In a huge step of faith, I trusted her wisdom, and she was right. I didn't crawl back in a bottle. Last fall I had a few drinking times, but I haven't even felt the desire since Rob died. I'm not an alcoholic. I was just a hurting person who wanted to feel better.


Is that what I am now? Am I a rebellious sinner that looks good on the internet, or am I hurting person who wants the pain to stop...even for a little while? Does God know the difference, and if so, does it matter to Him?


I don't know.


I know I confessed to God from the time Rob left that I knew I was vulnerable and could make stupid choices, and I asked Him to protect me. He has been faithful to do that. I know this is not the first invitation I've received, and I said no then, too. I know I'm not sorry I didn't go.


I also know whatever this is, this is not where God wants me to stay.


Oh, temptation will be there. I'm a human being, and temptation is just part of the reality. Annoying fact, but true. However, I don't have to be an easy target. Instead of saying, I am tempted to do this because of the feelings of rejection and abandonment, I'm asking God to address those feelings and heal the wounds that causes them. God doesn't want me to be wounded. Jesus said it's not the healthy that needs a doctor but the sick. Well, my sick heart needs a Doctor. I can hold on to being sick as an excuse from now on, but that only becomes my prison. I don't want to be in prison. Jesus came to set the captives free. I want to be free, and I ask Him for that.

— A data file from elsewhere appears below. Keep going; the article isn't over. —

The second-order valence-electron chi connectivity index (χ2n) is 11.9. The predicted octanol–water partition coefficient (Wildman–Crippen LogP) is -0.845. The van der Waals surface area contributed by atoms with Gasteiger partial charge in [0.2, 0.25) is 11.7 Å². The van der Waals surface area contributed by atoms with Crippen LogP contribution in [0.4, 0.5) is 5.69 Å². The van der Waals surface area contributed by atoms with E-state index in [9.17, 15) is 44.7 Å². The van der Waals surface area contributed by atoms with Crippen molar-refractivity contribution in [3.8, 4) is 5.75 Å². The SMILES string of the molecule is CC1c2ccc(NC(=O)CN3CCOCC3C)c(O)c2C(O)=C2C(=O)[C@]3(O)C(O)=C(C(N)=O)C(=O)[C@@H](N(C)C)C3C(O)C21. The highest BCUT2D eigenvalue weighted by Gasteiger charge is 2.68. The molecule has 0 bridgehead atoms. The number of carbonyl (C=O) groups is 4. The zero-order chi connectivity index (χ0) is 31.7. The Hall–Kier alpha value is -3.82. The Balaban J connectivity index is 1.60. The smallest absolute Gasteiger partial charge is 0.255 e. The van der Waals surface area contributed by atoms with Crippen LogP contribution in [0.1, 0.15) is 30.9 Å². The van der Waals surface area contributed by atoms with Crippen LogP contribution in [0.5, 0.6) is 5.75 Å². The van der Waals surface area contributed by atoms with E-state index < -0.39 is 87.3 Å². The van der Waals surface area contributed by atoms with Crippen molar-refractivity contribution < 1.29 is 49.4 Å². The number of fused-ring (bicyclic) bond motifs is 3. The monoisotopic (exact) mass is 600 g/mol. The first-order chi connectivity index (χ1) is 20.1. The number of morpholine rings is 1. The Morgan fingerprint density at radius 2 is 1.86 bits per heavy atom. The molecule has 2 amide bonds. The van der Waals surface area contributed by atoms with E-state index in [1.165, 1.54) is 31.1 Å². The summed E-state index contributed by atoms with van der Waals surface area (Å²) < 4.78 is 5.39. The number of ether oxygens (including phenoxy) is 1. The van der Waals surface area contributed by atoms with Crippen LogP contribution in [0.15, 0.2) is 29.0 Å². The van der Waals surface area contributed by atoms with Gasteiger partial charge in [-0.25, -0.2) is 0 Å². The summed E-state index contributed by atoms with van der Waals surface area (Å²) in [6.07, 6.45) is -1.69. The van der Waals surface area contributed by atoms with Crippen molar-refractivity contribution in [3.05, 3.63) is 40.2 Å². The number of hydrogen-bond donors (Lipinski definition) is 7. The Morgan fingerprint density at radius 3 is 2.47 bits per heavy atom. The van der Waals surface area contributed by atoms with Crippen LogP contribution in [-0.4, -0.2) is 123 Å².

Jesus never called me "just convenient", and if He is willing to die for me, He doesn't consider me "cheap". Why would I believe a mere human who says those things about me?


Is saying no for "the wrong reason" or not saying no for "the right reason" rebellion? My motivation for being healed isn't all about God or His glory either. My motivation is a lot about my wanting to feel better. Is that rebellion...or is that incredibly human?


I don't know.


However, I do know God has offered me healing for the things that make me an easy target, and it is rebellion to refuse that healing. It is rebellion to refuse His grace because of my pride.


As for everything else, as a parent, if my children are offered drugs, I hope they say no. I don't care why they say no as long as they do. God is the perfect Dad. Maybe He thinks the same way. And maybe He thinks if I just let Him heal me, all of this will be moot anyway.


Praying for your healing...for your peace...for you to be the woman of God you want to be...

Friday, April 15, 2011

Tempting, Very Tempting Indeed

"Why don't you go away with me three or four days?"

I stared at the email. One line. One simple question.

I never knew butterflies could make a person want to vomit, but the ones fluttering in my stomach did just that.

I won't lie to you. It was tempting, very tempting. The idea of spending the evenings laughing and talking, having dinner with someone who wanted to talk about something besides Smash Bros, going to sleep in his arms and waking up in a bed that wasn't empty...

Because sometimes beds can be really empty.